During the pandemic Addy Clarke, from Thatcham in Berkshire, was diagnosed with a rare illness called Batten Disease that only affects 150 people in the world
Image: David Clarke)
A family is trying to raise enough money to take their young daughter on her dream trip to Disneyland before she goes blind.
Addy Clarke, five, from Thatcham in Berkshire, was diagnosed with a rare illness called Batten Disease during the pandemic.
It only affects around 150 people in the world and will mean she will lose the ability to walk and talk, see colours, swallow, use pens, and go to the bathroom.
There is unfortunately no cure for the disease, reports Berkshire Live.
Addy’s father David Clarke and his partner Hayley want to take her to Disneyland so she can physically see and interact with her favorite Disney characters before she goes blind.
Their friend Sue has now set up a GoFundMe page for the family after hearing about their plans.
David said: “Addy absolutely adores the Lion King and any kind of Disney princesses as any young girl would.
“She adores Disney, we’ve been to see The Lion King on the West End and she just was mesmerized.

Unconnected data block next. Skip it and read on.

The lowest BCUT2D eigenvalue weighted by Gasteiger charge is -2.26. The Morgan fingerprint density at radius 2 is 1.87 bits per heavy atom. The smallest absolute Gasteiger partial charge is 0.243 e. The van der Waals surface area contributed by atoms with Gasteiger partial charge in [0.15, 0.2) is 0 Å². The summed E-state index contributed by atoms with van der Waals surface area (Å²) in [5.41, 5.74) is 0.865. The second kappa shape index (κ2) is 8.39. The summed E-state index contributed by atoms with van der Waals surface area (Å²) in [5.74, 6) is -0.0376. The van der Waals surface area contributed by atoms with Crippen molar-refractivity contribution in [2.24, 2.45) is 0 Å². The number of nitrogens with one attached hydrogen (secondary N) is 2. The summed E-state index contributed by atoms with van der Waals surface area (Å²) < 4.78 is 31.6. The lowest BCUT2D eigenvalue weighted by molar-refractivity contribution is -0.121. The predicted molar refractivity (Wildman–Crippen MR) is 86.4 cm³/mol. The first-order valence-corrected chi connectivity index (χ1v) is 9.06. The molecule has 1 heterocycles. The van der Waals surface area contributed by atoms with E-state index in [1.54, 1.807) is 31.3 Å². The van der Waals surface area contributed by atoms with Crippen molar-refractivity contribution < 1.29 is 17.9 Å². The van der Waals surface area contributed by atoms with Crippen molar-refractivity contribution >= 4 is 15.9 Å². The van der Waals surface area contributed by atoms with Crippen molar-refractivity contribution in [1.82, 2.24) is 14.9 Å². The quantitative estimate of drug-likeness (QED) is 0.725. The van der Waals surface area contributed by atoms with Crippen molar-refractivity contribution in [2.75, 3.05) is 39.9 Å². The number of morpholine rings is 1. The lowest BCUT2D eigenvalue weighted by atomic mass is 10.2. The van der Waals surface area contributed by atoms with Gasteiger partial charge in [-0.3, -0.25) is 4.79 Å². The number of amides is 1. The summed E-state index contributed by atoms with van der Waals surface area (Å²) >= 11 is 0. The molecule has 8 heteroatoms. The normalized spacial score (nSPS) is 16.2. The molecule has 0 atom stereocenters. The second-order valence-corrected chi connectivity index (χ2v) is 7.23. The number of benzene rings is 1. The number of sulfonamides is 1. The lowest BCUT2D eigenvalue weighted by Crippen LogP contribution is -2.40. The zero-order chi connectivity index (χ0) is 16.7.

“So Sue, who’s created the family fundraiser for us, contacted us and said she’d love to help us.”
Addy was diagnosed with Batten disease in September 2020 during the height of the pandemic.
She was just four at the time, and later had brain surgery on October 15, 2020.
The disease means that Addy is cognitively about 18 months old even though she’s now five.
Since the diagnosis, Addy and her family have been traveling to St Ormond’s Street for fortnightly treatment and checkups.
David said: “Whenever you see programs like Children in Need, you never expect that you will walk down the halls and operating theaters that you see on those kinds of shows.
“Every two weeks since diagnosis we’ve been traveling in via public transport.
“When Omicron and other variants have been at their highest, we’ve had to drive in which can take three-and-a-half to four hours.
“It’s been a very strange time.”
David also said that they’ve only been to St Ormond Street during the pandemic so it’s been like a “reverse culture shock” to have restrictions gradually lift as time has gone on when they’ve visited the hospital.
The GoFundMe page their friend Sue set up has now raised around £3,300. The original target was £2,500 when the page was set up a few weeks ago.
David said he was warmed by people’s generosity, as a lot of parents who he and his partner helped as youth workers have donated.
The Clarke family also has a Facebook page called Addy’s Batten Adventure which documents Addy’s treatment and raises awareness of the rare disease.
To donate to Addy’s Disneyland trip click here.